James Madison Papers

To James Madison from James Bowdoin, 18 June 1805

From James Bowdoin

St. Ander June 18. 1805.


I have the honour to inform you of my safe arrival at this port after a Passage of thirty four days. The vessell in which I was passenger being obliged to perform quarantine, I was detained from thursday untill Sunday before I could obtain permission to go on shore: and it was not untill I had written two Letters to the Commander in chief, Don Pedro Truxillo, on the subject of my detention, that I at length procured my Release from confinement on ship-Board: a marked inattention on the part of the Commander in chief seemed to indicate something inauspicious, if not hostile to our Government, but I at length found, that it arose from a singular, capricious temper in the Commander in chief, rather than from any thing premeditated by the government. The Don is said to have great influence at Court & to be a near Relation to the Prince of Peace. Copies of my Letters with his Replies, I herewith enclose,1 & have the satisfaction to add, that the whole affair has happily terminated without implicating in any Degree, the honour of our Government.

Mr. Munroe & Mr. Pinkney I understand, are both at Madrid, I wrote to them immediately upon my arrival, & in consequence of late orders transmitted to the Govrs. of the several provinces, not to grant Passports to Persons going to Madrid, but to require, that they send to Madrid for them, I requested Mr. Munroe to procure & forward to me the King’s passport as soon as might be, for which I am impatiently waiting. As soon as I shall receive it, I shall set out on my Journey for Madrid about two hundd. & eighty english miles, & shall pursue it with as much expedition as the heat of the Season & my health will permit. The Sea Voyage has much reduced me, but I still hope to be able to pursue the journey without delay. I shall embrace the first opportunity to give you the earliest information of my arrival at Madrid & of what I shall find to be the state of our Affairs at the Court of his catholic Majesty. In the mean time, Believe me, most respectfully, Sir, Your most obedient & humble Servant

James Bowdoin

RC and enclosures (DNA: RG 59, DD, Spain, vol. 9). RC docketed by Wagner. For enclosures, see n. 1.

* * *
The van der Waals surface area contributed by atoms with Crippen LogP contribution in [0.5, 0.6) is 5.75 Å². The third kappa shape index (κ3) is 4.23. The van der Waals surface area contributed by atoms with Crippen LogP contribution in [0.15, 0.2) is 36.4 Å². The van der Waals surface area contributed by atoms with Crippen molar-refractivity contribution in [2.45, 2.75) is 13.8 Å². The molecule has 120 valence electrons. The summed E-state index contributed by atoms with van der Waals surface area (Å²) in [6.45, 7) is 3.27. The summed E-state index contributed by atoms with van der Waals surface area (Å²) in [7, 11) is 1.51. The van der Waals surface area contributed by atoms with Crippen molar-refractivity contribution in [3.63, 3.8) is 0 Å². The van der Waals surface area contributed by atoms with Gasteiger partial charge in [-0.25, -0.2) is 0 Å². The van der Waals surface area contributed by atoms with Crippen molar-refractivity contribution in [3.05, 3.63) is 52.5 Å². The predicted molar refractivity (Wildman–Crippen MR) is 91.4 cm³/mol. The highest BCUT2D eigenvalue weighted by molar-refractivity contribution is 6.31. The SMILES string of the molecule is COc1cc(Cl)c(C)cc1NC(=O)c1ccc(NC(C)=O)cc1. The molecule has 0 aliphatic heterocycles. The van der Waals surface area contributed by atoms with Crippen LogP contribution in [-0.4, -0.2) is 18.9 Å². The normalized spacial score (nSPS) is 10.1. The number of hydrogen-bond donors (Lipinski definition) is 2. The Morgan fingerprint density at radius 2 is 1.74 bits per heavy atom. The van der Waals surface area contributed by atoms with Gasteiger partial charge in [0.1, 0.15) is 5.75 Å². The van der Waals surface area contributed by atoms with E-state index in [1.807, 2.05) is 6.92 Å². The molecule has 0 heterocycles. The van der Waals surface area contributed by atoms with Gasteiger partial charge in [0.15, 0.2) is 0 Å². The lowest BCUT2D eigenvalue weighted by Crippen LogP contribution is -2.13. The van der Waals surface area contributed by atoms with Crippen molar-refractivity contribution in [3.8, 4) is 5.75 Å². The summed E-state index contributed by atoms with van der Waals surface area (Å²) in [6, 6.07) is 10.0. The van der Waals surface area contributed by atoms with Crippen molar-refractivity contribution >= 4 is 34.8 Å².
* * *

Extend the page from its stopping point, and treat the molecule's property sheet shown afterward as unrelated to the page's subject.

1The enclosures are copies of: Bowdoin to Pedro Truxillo, 12 June 1805 (1 p.), asking permission to disembark promptly in order to pursue his journey to Madrid, offering to wait on Truxillo with proof of his appointment, and adding that the Baltic had a clean bill of health from Boston certified by the Spanish consul there; Truxillo to Bowdoin, 14 June 1805 (1 p.; in Spanish), saying that the quarantine ordinance left him unable to honor Bowdoin’s request, since it required all persons and ships coming from the United States to undergo ten days’ quarantine; Bowdoin to Truxillo, 15 June 1805 (3 pp.; docketed by Wagner as received in Bowdoin’s 18 June dispatch), regretting Truxillo’s stance, pointing out that exceptions to the law were already allowed in the case of the officers of a foreign warship when the captain gave his word that there was no contagious disease on board, that the same exception should apply to the representatives of foreign governments, since European usage recognized the propriety of putting them to as little inconvenience as possible, and assuring Truxillo that no danger to Spanish health could arise from “a free intercourse between the Shore and the Ship”; and Truxillo to Bowdoin, 15 June 1805 (1 p.; in Spanish), stating that in view of Bowdoin’s assurances he was taking it upon himself, if the Board of Health did not object, to allow Bowdoin, his wife, and family ashore provided that their persons and luggage were fumigated and that the rest of the crew, passengers, luggage, and goods completed the quarantine.

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